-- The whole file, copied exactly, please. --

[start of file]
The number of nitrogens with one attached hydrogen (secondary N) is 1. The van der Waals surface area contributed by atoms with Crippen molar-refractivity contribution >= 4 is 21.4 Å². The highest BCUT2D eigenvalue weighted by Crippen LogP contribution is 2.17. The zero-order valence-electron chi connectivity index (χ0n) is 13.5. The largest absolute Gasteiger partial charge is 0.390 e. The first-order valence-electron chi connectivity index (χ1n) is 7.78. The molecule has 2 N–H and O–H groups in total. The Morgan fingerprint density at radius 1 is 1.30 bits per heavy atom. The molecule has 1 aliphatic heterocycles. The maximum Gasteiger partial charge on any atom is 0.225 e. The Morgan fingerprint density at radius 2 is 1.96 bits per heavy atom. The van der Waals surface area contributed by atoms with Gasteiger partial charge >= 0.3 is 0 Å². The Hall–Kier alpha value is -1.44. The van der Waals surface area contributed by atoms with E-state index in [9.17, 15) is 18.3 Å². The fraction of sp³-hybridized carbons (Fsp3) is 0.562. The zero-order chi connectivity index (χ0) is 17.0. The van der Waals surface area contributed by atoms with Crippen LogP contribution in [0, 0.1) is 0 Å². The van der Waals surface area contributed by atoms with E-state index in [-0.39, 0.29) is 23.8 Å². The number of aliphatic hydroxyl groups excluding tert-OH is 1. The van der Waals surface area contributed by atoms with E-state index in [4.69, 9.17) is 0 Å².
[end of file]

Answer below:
The number of nitrogens with one attached hydrogen (secondary N) is 1. The van der Waals surface area contributed by atoms with Crippen molar-refractivity contribution >= 4 is 21.4 Å². The highest BCUT2D eigenvalue weighted by Crippen LogP contribution is 2.17. The zero-order valence-electron chi connectivity index (χ0n) is 13.5. The largest absolute Gasteiger partial charge is 0.390 e. The first-order valence-electron chi connectivity index (χ1n) is 7.78. The molecule has 2 N–H and O–H groups in total. The Morgan fingerprint density at radius 1 is 1.30 bits per heavy atom. The molecule has 1 aliphatic heterocycles. The maximum Gasteiger partial charge on any atom is 0.225 e. The Morgan fingerprint density at radius 2 is 1.96 bits per heavy atom. The van der Waals surface area contributed by atoms with Gasteiger partial charge >= 0.3 is 0 Å². The Hall–Kier alpha value is -1.44. The van der Waals surface area contributed by atoms with E-state index in [9.17, 15) is 18.3 Å². The fraction of sp³-hybridized carbons (Fsp3) is 0.562. The zero-order chi connectivity index (χ0) is 17.0. The van der Waals surface area contributed by atoms with Crippen LogP contribution in [0, 0.1) is 0 Å². The van der Waals surface area contributed by atoms with E-state index in [-0.39, 0.29) is 23.8 Å². The number of aliphatic hydroxyl groups excluding tert-OH is 1. The van der Waals surface area contributed by atoms with E-state index in [4.69, 9.17) is 0 Å².